French and Italian scientists announced in the recent issue of Nature that they have successfully sequenced the genome of Pinot Noir. Why Pinot? Because Pinot Noir is one of the most ancient varieties and is the parent of many other varieties - thus understanding the genome of Pinot Noir allows us to understand the genome of the Vitis vinifera species as a whole.
The main thrust of the research was to help find ways to introduce disease resistance in a GM Pinot Noir - for instance it maybe possible to create a resistant breed of Pinot Noir to Pierce's Disease and other grapevine diseases spread by insect vectors (similar to what has been done with Bt Corn).
More intriguingly for now for Pinot Noir freaks like me is a glimpse into what makes this most beautiful of varieties so special. Pinot Noir was found to have 89 genes that contribute to flavor and aroma. These genes contain the coding to create the enzymes involved in synthesizng the volatile compounds that we pick up as "fruits", "earth", "game" etc. Thus it is theoretically possible that understanding these genes and "tweaking them" could increase enzyme production and potentially make a more flavorful wine.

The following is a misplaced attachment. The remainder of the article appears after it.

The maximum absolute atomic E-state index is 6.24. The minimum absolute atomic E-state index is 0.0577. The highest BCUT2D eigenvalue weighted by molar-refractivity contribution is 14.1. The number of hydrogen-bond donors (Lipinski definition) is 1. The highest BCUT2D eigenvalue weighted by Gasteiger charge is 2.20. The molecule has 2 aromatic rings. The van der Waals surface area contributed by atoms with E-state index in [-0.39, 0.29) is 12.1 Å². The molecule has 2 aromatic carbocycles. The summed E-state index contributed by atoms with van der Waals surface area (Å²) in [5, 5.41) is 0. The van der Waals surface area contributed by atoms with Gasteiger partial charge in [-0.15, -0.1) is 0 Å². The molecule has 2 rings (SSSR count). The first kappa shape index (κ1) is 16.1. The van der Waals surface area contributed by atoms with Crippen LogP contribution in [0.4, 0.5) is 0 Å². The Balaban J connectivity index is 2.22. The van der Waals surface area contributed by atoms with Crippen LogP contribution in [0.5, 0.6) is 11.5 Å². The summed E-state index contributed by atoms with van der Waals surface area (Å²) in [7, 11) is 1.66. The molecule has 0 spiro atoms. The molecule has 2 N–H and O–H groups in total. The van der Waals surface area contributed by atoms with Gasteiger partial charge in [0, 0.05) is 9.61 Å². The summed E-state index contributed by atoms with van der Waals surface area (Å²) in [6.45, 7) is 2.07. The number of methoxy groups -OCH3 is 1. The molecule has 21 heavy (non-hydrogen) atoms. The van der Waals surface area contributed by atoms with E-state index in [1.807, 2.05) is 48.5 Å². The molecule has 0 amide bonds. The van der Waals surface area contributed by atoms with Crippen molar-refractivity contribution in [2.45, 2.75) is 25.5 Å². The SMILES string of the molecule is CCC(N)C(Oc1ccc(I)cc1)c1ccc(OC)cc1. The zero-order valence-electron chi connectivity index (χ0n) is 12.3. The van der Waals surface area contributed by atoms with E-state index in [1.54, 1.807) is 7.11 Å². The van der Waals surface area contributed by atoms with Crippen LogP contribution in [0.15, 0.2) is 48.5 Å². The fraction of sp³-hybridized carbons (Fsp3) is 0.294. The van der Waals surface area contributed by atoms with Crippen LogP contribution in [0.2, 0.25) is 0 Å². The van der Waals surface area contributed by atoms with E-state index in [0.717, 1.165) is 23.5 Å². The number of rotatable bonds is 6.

Seeing as we already have a genetically modified yeast strain, where the genes that control acetate ester (e.g. benzyl acetate is "peachy" and isoamyl acetate is "banana-like") production are over-expressed, resulting in a more fruity wine being vinified, can GM wine be really that far away? How could a Gallo or a Casella resist if given the opportunity?